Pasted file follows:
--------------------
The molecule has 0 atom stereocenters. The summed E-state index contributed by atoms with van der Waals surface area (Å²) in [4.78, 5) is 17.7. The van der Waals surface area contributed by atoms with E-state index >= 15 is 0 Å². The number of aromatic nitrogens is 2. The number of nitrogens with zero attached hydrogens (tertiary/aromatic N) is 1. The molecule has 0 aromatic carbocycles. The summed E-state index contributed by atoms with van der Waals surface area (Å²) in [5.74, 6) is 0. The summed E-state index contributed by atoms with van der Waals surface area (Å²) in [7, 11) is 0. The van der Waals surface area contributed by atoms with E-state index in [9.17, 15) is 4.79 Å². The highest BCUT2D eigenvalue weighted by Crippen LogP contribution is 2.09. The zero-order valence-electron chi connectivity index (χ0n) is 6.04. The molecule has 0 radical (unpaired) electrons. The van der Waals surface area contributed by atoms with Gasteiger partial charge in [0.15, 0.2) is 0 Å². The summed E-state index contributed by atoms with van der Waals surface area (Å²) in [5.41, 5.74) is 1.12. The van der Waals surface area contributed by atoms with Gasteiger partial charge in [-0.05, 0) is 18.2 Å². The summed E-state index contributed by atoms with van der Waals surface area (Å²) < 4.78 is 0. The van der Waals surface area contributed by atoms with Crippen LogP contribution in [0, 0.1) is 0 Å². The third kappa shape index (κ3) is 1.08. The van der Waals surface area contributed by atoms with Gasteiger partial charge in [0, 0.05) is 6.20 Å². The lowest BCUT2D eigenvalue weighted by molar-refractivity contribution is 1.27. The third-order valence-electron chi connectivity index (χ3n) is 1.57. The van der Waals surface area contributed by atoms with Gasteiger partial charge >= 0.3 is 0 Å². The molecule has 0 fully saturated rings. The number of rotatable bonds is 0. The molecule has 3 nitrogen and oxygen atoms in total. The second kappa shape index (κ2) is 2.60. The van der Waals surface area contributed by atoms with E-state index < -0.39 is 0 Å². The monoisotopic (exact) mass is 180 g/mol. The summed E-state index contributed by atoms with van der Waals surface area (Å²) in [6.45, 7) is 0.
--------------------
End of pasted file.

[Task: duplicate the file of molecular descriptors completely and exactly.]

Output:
The molecule has 0 atom stereocenters. The summed E-state index contributed by atoms with van der Waals surface area (Å²) in [4.78, 5) is 17.7. The van der Waals surface area contributed by atoms with E-state index >= 15 is 0 Å². The number of aromatic nitrogens is 2. The number of nitrogens with zero attached hydrogens (tertiary/aromatic N) is 1. The molecule has 0 aromatic carbocycles. The summed E-state index contributed by atoms with van der Waals surface area (Å²) in [5.74, 6) is 0. The summed E-state index contributed by atoms with van der Waals surface area (Å²) in [7, 11) is 0. The van der Waals surface area contributed by atoms with E-state index in [9.17, 15) is 4.79 Å². The highest BCUT2D eigenvalue weighted by Crippen LogP contribution is 2.09. The zero-order valence-electron chi connectivity index (χ0n) is 6.04. The molecule has 0 radical (unpaired) electrons. The van der Waals surface area contributed by atoms with Gasteiger partial charge in [0.15, 0.2) is 0 Å². The summed E-state index contributed by atoms with van der Waals surface area (Å²) in [5.41, 5.74) is 1.12. The van der Waals surface area contributed by atoms with Gasteiger partial charge in [-0.05, 0) is 18.2 Å². The summed E-state index contributed by atoms with van der Waals surface area (Å²) < 4.78 is 0. The van der Waals surface area contributed by atoms with Crippen LogP contribution in [0, 0.1) is 0 Å². The third kappa shape index (κ3) is 1.08. The van der Waals surface area contributed by atoms with Gasteiger partial charge in [0, 0.05) is 6.20 Å². The lowest BCUT2D eigenvalue weighted by molar-refractivity contribution is 1.27. The third-order valence-electron chi connectivity index (χ3n) is 1.57. The van der Waals surface area contributed by atoms with Gasteiger partial charge >= 0.3 is 0 Å². The molecule has 0 fully saturated rings. The number of rotatable bonds is 0. The molecule has 3 nitrogen and oxygen atoms in total. The second kappa shape index (κ2) is 2.60. The van der Waals surface area contributed by atoms with E-state index < -0.39 is 0 Å². The monoisotopic (exact) mass is 180 g/mol. The summed E-state index contributed by atoms with van der Waals surface area (Å²) in [6.45, 7) is 0.